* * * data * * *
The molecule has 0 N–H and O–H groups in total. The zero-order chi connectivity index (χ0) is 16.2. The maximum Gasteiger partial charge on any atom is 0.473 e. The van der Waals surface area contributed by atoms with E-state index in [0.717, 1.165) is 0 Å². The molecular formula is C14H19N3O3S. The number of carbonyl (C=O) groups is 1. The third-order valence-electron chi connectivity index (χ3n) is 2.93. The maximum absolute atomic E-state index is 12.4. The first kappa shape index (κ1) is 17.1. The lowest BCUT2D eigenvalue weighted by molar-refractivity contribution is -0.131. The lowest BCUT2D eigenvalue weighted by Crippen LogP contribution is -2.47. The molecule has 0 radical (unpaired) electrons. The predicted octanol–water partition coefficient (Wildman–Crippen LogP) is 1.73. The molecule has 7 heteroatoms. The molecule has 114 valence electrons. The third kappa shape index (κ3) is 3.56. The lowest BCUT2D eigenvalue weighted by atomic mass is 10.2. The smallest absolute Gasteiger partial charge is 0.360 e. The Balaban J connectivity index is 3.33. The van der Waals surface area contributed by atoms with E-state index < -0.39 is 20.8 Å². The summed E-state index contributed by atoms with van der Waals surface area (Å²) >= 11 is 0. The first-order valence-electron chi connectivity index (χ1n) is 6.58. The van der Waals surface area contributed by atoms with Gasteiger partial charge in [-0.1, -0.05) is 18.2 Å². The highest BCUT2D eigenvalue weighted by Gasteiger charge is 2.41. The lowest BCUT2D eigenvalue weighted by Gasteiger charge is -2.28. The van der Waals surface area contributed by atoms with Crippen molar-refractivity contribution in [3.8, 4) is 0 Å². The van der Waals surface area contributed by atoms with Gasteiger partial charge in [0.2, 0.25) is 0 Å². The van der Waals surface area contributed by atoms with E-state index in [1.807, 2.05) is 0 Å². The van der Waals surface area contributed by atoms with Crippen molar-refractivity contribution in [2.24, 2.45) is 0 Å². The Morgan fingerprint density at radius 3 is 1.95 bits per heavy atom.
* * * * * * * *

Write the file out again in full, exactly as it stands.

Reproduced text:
The molecule has 0 N–H and O–H groups in total. The zero-order chi connectivity index (χ0) is 16.2. The maximum Gasteiger partial charge on any atom is 0.473 e. The van der Waals surface area contributed by atoms with E-state index in [0.717, 1.165) is 0 Å². The molecular formula is C14H19N3O3S. The number of carbonyl (C=O) groups is 1. The third-order valence-electron chi connectivity index (χ3n) is 2.93. The maximum absolute atomic E-state index is 12.4. The first kappa shape index (κ1) is 17.1. The lowest BCUT2D eigenvalue weighted by molar-refractivity contribution is -0.131. The lowest BCUT2D eigenvalue weighted by Crippen LogP contribution is -2.47. The molecule has 0 radical (unpaired) electrons. The predicted octanol–water partition coefficient (Wildman–Crippen LogP) is 1.73. The molecule has 7 heteroatoms. The molecule has 114 valence electrons. The third kappa shape index (κ3) is 3.56. The lowest BCUT2D eigenvalue weighted by atomic mass is 10.2. The smallest absolute Gasteiger partial charge is 0.360 e. The Balaban J connectivity index is 3.33. The van der Waals surface area contributed by atoms with E-state index < -0.39 is 20.8 Å². The summed E-state index contributed by atoms with van der Waals surface area (Å²) >= 11 is 0. The first-order valence-electron chi connectivity index (χ1n) is 6.58. The van der Waals surface area contributed by atoms with Gasteiger partial charge in [-0.1, -0.05) is 18.2 Å². The highest BCUT2D eigenvalue weighted by Gasteiger charge is 2.41. The lowest BCUT2D eigenvalue weighted by Gasteiger charge is -2.28. The van der Waals surface area contributed by atoms with Crippen molar-refractivity contribution in [3.8, 4) is 0 Å². The van der Waals surface area contributed by atoms with Gasteiger partial charge in [0.2, 0.25) is 0 Å². The van der Waals surface area contributed by atoms with E-state index in [1.807, 2.05) is 0 Å². The van der Waals surface area contributed by atoms with Crippen molar-refractivity contribution in [2.24, 2.45) is 0 Å². The Morgan fingerprint density at radius 3 is 1.95 bits per heavy atom.